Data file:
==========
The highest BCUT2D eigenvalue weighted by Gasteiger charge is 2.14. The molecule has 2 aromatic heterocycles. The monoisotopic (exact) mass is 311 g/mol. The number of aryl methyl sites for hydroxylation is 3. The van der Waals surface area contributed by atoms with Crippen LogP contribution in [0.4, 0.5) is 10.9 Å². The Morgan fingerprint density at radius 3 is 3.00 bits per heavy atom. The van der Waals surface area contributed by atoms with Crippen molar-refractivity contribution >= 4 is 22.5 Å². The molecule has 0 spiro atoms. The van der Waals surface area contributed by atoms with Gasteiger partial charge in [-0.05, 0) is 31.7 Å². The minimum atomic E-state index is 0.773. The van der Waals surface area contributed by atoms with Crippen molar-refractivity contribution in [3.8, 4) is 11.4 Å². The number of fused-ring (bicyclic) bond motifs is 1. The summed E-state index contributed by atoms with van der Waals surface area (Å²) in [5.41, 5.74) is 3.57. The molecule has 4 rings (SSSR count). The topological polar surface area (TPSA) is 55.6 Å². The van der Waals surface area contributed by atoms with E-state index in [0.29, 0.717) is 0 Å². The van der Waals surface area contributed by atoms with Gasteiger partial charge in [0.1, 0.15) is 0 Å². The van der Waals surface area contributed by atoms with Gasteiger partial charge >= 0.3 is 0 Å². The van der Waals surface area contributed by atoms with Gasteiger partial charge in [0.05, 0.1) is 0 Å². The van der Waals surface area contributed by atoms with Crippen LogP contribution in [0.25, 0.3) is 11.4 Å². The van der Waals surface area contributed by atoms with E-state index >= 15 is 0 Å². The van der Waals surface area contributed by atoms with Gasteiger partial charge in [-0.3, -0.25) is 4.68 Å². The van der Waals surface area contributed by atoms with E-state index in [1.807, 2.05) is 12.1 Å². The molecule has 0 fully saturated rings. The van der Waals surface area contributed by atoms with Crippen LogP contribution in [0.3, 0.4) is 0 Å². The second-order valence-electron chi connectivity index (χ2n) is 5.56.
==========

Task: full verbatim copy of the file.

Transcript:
The highest BCUT2D eigenvalue weighted by Gasteiger charge is 2.14. The molecule has 2 aromatic heterocycles. The monoisotopic (exact) mass is 311 g/mol. The number of aryl methyl sites for hydroxylation is 3. The van der Waals surface area contributed by atoms with Crippen LogP contribution in [0.4, 0.5) is 10.9 Å². The Morgan fingerprint density at radius 3 is 3.00 bits per heavy atom. The van der Waals surface area contributed by atoms with Crippen molar-refractivity contribution >= 4 is 22.5 Å². The molecule has 0 spiro atoms. The van der Waals surface area contributed by atoms with Gasteiger partial charge in [-0.05, 0) is 31.7 Å². The minimum atomic E-state index is 0.773. The van der Waals surface area contributed by atoms with Crippen molar-refractivity contribution in [3.8, 4) is 11.4 Å². The number of fused-ring (bicyclic) bond motifs is 1. The summed E-state index contributed by atoms with van der Waals surface area (Å²) in [5.41, 5.74) is 3.57. The molecule has 4 rings (SSSR count). The topological polar surface area (TPSA) is 55.6 Å². The van der Waals surface area contributed by atoms with E-state index in [0.29, 0.717) is 0 Å². The van der Waals surface area contributed by atoms with Gasteiger partial charge in [0.1, 0.15) is 0 Å². The van der Waals surface area contributed by atoms with Gasteiger partial charge >= 0.3 is 0 Å². The van der Waals surface area contributed by atoms with Gasteiger partial charge in [0.05, 0.1) is 0 Å². The van der Waals surface area contributed by atoms with Crippen LogP contribution in [0.25, 0.3) is 11.4 Å². The van der Waals surface area contributed by atoms with E-state index >= 15 is 0 Å². The van der Waals surface area contributed by atoms with Gasteiger partial charge in [-0.3, -0.25) is 4.68 Å². The van der Waals surface area contributed by atoms with E-state index in [1.807, 2.05) is 12.1 Å². The molecule has 0 fully saturated rings. The van der Waals surface area contributed by atoms with Crippen LogP contribution in [0.3, 0.4) is 0 Å². The second-order valence-electron chi connectivity index (χ2n) is 5.56.